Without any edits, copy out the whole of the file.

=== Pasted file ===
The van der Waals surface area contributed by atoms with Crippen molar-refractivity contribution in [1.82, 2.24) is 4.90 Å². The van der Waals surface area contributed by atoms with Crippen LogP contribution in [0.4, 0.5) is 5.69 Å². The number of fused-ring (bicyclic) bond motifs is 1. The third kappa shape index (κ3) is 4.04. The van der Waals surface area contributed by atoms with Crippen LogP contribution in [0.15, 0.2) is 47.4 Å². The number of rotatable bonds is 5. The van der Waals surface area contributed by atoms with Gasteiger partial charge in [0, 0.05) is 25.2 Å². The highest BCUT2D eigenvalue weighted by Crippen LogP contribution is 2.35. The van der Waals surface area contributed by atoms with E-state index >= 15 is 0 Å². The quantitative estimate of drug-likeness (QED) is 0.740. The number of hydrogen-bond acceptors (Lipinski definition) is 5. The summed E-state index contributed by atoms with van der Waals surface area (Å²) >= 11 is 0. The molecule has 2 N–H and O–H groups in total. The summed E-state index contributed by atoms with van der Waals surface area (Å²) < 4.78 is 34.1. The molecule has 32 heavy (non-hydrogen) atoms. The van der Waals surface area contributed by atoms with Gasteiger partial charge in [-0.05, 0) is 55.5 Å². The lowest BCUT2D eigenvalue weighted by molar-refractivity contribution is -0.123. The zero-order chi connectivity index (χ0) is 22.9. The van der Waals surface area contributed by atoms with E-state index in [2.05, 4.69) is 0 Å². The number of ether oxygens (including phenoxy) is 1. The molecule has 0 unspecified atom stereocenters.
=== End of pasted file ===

The van der Waals surface area contributed by atoms with Crippen molar-refractivity contribution in [1.82, 2.24) is 4.90 Å². The van der Waals surface area contributed by atoms with Crippen LogP contribution in [0.4, 0.5) is 5.69 Å². The number of fused-ring (bicyclic) bond motifs is 1. The third kappa shape index (κ3) is 4.04. The van der Waals surface area contributed by atoms with Crippen LogP contribution in [0.15, 0.2) is 47.4 Å². The number of rotatable bonds is 5. The van der Waals surface area contributed by atoms with Gasteiger partial charge in [0, 0.05) is 25.2 Å². The highest BCUT2D eigenvalue weighted by Crippen LogP contribution is 2.35. The van der Waals surface area contributed by atoms with E-state index >= 15 is 0 Å². The quantitative estimate of drug-likeness (QED) is 0.740. The number of hydrogen-bond acceptors (Lipinski definition) is 5. The summed E-state index contributed by atoms with van der Waals surface area (Å²) >= 11 is 0. The molecule has 2 N–H and O–H groups in total. The summed E-state index contributed by atoms with van der Waals surface area (Å²) < 4.78 is 34.1. The molecule has 32 heavy (non-hydrogen) atoms. The van der Waals surface area contributed by atoms with Gasteiger partial charge in [-0.05, 0) is 55.5 Å². The lowest BCUT2D eigenvalue weighted by molar-refractivity contribution is -0.123. The zero-order chi connectivity index (χ0) is 22.9. The van der Waals surface area contributed by atoms with E-state index in [2.05, 4.69) is 0 Å². The number of ether oxygens (including phenoxy) is 1. The molecule has 0 unspecified atom stereocenters.